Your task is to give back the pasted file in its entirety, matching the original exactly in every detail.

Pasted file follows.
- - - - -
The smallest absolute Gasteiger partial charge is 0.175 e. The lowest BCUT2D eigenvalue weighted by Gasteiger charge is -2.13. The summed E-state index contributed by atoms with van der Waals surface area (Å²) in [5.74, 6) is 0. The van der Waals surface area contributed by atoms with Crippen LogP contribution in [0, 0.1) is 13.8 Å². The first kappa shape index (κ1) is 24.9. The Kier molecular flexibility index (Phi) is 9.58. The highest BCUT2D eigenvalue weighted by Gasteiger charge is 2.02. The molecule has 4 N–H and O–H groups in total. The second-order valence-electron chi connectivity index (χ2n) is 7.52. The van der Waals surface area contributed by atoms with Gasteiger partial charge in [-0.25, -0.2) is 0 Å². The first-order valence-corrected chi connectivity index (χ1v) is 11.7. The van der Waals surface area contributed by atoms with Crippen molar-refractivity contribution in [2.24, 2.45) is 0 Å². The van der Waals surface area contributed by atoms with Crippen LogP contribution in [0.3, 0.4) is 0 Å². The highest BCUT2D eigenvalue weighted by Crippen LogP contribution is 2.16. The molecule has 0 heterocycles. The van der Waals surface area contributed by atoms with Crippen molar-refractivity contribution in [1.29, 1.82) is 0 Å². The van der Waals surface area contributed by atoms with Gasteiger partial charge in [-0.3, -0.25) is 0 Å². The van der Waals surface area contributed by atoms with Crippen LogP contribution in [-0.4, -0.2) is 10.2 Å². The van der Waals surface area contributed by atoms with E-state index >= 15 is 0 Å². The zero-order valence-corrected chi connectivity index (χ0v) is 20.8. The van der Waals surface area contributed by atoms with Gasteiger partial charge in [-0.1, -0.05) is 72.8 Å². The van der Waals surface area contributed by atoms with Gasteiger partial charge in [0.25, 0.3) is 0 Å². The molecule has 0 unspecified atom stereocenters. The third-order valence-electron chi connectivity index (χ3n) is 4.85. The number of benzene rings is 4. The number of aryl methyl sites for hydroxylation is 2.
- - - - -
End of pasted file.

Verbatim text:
The smallest absolute Gasteiger partial charge is 0.175 e. The lowest BCUT2D eigenvalue weighted by Gasteiger charge is -2.13. The summed E-state index contributed by atoms with van der Waals surface area (Å²) in [5.74, 6) is 0. The van der Waals surface area contributed by atoms with Crippen LogP contribution in [0, 0.1) is 13.8 Å². The first kappa shape index (κ1) is 24.9. The Kier molecular flexibility index (Phi) is 9.58. The highest BCUT2D eigenvalue weighted by Gasteiger charge is 2.02. The molecule has 4 N–H and O–H groups in total. The second-order valence-electron chi connectivity index (χ2n) is 7.52. The van der Waals surface area contributed by atoms with Gasteiger partial charge in [-0.25, -0.2) is 0 Å². The first-order valence-corrected chi connectivity index (χ1v) is 11.7. The van der Waals surface area contributed by atoms with Crippen molar-refractivity contribution in [2.24, 2.45) is 0 Å². The van der Waals surface area contributed by atoms with Crippen LogP contribution in [0.3, 0.4) is 0 Å². The highest BCUT2D eigenvalue weighted by Crippen LogP contribution is 2.16. The molecule has 0 heterocycles. The van der Waals surface area contributed by atoms with Crippen molar-refractivity contribution in [1.29, 1.82) is 0 Å². The van der Waals surface area contributed by atoms with Gasteiger partial charge in [-0.3, -0.25) is 0 Å². The van der Waals surface area contributed by atoms with Crippen LogP contribution in [-0.4, -0.2) is 10.2 Å². The van der Waals surface area contributed by atoms with E-state index >= 15 is 0 Å². The zero-order valence-corrected chi connectivity index (χ0v) is 20.8. The van der Waals surface area contributed by atoms with Gasteiger partial charge in [-0.1, -0.05) is 72.8 Å². The van der Waals surface area contributed by atoms with Gasteiger partial charge in [0.25, 0.3) is 0 Å². The molecule has 0 unspecified atom stereocenters. The third-order valence-electron chi connectivity index (χ3n) is 4.85. The number of benzene rings is 4. The number of aryl methyl sites for hydroxylation is 2.